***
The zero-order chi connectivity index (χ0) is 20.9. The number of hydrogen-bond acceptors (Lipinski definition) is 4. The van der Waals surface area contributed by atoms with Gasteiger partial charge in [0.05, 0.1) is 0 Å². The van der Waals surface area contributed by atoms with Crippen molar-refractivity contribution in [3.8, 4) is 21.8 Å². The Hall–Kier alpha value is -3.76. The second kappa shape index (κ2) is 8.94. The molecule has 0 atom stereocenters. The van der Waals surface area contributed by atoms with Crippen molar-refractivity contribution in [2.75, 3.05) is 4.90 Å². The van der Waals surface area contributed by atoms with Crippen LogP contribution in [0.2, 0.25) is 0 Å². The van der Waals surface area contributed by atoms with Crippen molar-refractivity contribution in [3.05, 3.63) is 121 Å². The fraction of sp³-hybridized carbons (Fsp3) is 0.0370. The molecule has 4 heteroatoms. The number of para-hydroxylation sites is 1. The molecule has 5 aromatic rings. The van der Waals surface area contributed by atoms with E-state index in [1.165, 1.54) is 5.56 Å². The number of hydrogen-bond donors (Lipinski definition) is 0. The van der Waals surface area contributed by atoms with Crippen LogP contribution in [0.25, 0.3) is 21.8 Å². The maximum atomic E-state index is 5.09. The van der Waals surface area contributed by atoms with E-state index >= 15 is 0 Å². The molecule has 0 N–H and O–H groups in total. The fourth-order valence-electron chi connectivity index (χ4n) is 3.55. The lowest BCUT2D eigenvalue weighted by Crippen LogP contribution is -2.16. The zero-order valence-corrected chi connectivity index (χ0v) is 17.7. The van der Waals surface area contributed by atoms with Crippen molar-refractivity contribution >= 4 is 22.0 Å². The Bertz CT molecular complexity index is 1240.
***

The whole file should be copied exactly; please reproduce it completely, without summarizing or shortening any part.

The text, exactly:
The zero-order chi connectivity index (χ0) is 20.9. The number of hydrogen-bond acceptors (Lipinski definition) is 4. The van der Waals surface area contributed by atoms with Gasteiger partial charge in [0.05, 0.1) is 0 Å². The van der Waals surface area contributed by atoms with Crippen molar-refractivity contribution in [3.8, 4) is 21.8 Å². The Hall–Kier alpha value is -3.76. The second kappa shape index (κ2) is 8.94. The molecule has 0 atom stereocenters. The van der Waals surface area contributed by atoms with Crippen molar-refractivity contribution in [2.75, 3.05) is 4.90 Å². The van der Waals surface area contributed by atoms with Crippen LogP contribution in [0.2, 0.25) is 0 Å². The van der Waals surface area contributed by atoms with Crippen molar-refractivity contribution in [3.05, 3.63) is 121 Å². The fraction of sp³-hybridized carbons (Fsp3) is 0.0370. The molecule has 4 heteroatoms. The number of para-hydroxylation sites is 1. The molecule has 5 aromatic rings. The van der Waals surface area contributed by atoms with E-state index in [1.165, 1.54) is 5.56 Å². The number of hydrogen-bond donors (Lipinski definition) is 0. The van der Waals surface area contributed by atoms with Crippen LogP contribution in [0.25, 0.3) is 21.8 Å². The maximum atomic E-state index is 5.09. The van der Waals surface area contributed by atoms with E-state index >= 15 is 0 Å². The molecule has 0 N–H and O–H groups in total. The fourth-order valence-electron chi connectivity index (χ4n) is 3.55. The lowest BCUT2D eigenvalue weighted by Crippen LogP contribution is -2.16. The zero-order valence-corrected chi connectivity index (χ0v) is 17.7. The van der Waals surface area contributed by atoms with Crippen molar-refractivity contribution >= 4 is 22.0 Å². The Bertz CT molecular complexity index is 1240.